What are Serverless Microservices? How they Work & Use Cases | Datadog
Serverless Microservices Overview


Serverless Microservices Overview

Learn how serverless microservices help engineers efficiently build and scale applications.

What Are Serverless Microservices?

Serverless microservices are cloud-based services that use serverless functions to perform highly specific roles within an application. Serverless functions, which execute small segments of code in response to events, are modular and easily scalable, making them well-suited for microservice-based architectures. Serverless functions can also be easily integrated with a range of managed services, which minimizes the overhead that is often associated with other microservice implementations.

In this article, we’ll discuss how serverless microservices are structured, the benefits and challenges of adopting them, and the tools you can use to monitor their performance.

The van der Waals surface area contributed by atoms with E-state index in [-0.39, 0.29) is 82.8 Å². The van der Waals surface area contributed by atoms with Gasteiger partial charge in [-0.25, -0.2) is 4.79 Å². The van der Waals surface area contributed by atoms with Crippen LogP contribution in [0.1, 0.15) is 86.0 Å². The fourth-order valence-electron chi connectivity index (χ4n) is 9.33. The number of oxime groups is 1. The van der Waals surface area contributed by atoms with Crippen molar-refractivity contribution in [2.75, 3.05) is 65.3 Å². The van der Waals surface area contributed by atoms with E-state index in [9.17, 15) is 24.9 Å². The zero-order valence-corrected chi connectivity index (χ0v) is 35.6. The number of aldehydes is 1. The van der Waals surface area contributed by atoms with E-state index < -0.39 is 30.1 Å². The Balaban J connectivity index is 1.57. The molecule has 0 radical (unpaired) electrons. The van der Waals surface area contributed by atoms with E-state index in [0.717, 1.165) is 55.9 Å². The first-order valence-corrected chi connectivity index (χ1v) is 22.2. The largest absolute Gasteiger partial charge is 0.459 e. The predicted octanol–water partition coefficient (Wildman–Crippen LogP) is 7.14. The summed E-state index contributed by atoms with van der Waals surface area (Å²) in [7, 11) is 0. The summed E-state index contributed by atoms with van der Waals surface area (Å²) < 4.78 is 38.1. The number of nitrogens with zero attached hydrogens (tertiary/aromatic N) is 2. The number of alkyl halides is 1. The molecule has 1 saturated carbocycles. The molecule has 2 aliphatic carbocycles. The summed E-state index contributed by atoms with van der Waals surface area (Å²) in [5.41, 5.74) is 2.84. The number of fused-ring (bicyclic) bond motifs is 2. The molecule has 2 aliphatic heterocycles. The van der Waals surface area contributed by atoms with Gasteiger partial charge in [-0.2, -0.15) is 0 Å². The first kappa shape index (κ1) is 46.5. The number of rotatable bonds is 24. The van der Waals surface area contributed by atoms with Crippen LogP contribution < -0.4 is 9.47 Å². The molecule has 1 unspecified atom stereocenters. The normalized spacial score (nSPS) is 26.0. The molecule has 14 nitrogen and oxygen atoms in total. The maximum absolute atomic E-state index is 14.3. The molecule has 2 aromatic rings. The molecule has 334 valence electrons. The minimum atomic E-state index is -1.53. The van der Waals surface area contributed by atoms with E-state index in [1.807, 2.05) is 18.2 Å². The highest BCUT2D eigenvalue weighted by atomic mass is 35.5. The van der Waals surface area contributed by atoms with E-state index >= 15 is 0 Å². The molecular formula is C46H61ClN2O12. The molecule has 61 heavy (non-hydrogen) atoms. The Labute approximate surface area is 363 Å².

Monoliths vs. Microservices

Whereas monolithic applications are built and deployed as one holistic unit, microservice-based applications consist of multiple small services that can be scaled and managed independently of one another. For example, an e-commerce application may include different microservices for the product catalogue, checkout workflow, and shipping process, and each microservice may use its own language, database, and libraries. This design paradigm increases an application’s resilience, as an error in one service won’t necessarily affect others. Microservices can be hosted on containers, virtual machines, on-premise servers, or serverless functions.

Microservices break applications down into many independent components.
A monolithic application is one holistic unit, whereas microservices break applications down into many independent components.

How Do Serverless Microservices Work?

Serverless microservices are built with serverless functions, which execute small blocks of code in response to HTTP requests, file downloads, database updates, and other events. Cloud providers manage all of the underlying infrastructure that is necessary to run function code, which reduces operational overhead and enables developers to focus on application logic.